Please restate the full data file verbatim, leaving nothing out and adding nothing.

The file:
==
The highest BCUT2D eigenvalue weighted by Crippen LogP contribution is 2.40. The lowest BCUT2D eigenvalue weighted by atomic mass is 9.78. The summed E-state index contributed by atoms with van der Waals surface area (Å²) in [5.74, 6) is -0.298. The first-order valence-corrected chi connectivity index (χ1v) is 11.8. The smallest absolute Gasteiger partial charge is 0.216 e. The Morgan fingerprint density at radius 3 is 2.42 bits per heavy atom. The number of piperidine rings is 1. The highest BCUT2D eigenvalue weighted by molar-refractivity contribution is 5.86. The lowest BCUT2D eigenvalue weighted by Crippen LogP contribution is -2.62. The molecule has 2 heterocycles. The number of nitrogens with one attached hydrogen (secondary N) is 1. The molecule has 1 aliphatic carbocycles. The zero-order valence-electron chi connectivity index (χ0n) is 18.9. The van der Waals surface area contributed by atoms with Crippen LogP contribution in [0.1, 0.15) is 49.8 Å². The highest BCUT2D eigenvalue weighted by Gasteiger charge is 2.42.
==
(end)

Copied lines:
The highest BCUT2D eigenvalue weighted by Crippen LogP contribution is 2.40. The lowest BCUT2D eigenvalue weighted by atomic mass is 9.78. The summed E-state index contributed by atoms with van der Waals surface area (Å²) in [5.74, 6) is -0.298. The first-order valence-corrected chi connectivity index (χ1v) is 11.8. The smallest absolute Gasteiger partial charge is 0.216 e. The Morgan fingerprint density at radius 3 is 2.42 bits per heavy atom. The number of piperidine rings is 1. The highest BCUT2D eigenvalue weighted by molar-refractivity contribution is 5.86. The lowest BCUT2D eigenvalue weighted by Crippen LogP contribution is -2.62. The molecule has 2 heterocycles. The number of nitrogens with one attached hydrogen (secondary N) is 1. The molecule has 1 aliphatic carbocycles. The zero-order valence-electron chi connectivity index (χ0n) is 18.9. The van der Waals surface area contributed by atoms with Crippen LogP contribution in [0.1, 0.15) is 49.8 Å². The highest BCUT2D eigenvalue weighted by Gasteiger charge is 2.42.